By Mary Foran
It was in 1970 that a Senator from Wisconsin, Gaylord Nelson, shocked by the ravages of the 1969 Santa Barbara oil spill in California, started the Earth Day environmental movement that soon became a world-wide phenomenon.
Harnessing the hippie and anti-Vietnam War energies of the youth of the day, the Senator conducted teach-ins on air and water pollution and put environmental concerns onto the national political agenda.
The first Earth Day led to the creation of the United States Environmental Protection Agency and the passage of the Clean Air, Clean Water and the Endangered Species Acts, with unprecedented Republican and Democratic support.
Some environmentalists celebrate Earth Day on the March Equinox, while others take the whole month of April to celebrate events based on environmental themes.
Typical ways of celebrating Earth Day include the planting of trees, picking up roadside trash, recycling and conservation programs, signing petitions for more government action, and joining the thousands who rally for the cause of a clean environment.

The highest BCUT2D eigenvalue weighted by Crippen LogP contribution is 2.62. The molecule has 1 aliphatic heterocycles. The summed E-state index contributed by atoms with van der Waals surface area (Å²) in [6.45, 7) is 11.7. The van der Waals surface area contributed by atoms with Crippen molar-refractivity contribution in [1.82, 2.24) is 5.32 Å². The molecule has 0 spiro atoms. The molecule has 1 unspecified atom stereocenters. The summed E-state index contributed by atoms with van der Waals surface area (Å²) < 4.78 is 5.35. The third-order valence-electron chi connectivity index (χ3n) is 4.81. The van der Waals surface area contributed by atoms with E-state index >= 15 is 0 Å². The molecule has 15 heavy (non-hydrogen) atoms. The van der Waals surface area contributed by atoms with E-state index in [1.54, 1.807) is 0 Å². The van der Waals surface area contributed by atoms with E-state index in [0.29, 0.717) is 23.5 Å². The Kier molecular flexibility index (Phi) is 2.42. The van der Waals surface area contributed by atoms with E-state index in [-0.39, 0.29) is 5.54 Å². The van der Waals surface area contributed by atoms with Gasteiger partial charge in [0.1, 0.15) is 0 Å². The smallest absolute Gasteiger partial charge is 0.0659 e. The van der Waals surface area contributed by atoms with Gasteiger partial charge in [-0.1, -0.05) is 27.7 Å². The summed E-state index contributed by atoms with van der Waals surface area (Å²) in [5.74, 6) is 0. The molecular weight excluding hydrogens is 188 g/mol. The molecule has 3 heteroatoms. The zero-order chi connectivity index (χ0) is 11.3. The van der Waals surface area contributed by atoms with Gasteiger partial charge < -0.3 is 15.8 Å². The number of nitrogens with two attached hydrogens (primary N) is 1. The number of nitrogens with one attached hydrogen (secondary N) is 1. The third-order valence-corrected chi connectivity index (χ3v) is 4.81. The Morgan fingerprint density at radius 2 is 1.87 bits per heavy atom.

The Earth as seen from space, the beautiful blue and green planet we all share, is the usual symbol for Earth Day. It reminds us how precious our planet is, and how we all need to be conscientious stewards of the Earth’s limited resources.
>Featured image (broken seedling being tended by a child), by D. Sharon Pruitt of Pink Sherbet Photography (www.pinksherbet.com) . CC Attribution 2.0
>Earth Day 20, Sen. Edmund Muskie, and Sally Eaton: By 1970 Earth Week Committee of Philadelphia (http://earthweek1970.org ) . CC BY-SA 3.0
Texts, prints, photos and other illustrative materials depicted in GUIDEPOST have been either contributed by the authors of each published work or, to the Magazine’s good-faith knowledge, are in the public domain or otherwise benefit from the allowances of Articles 9(2), 10, 10(bis), and applicable others of the Berne Convention for the Protection of literary and artistic works.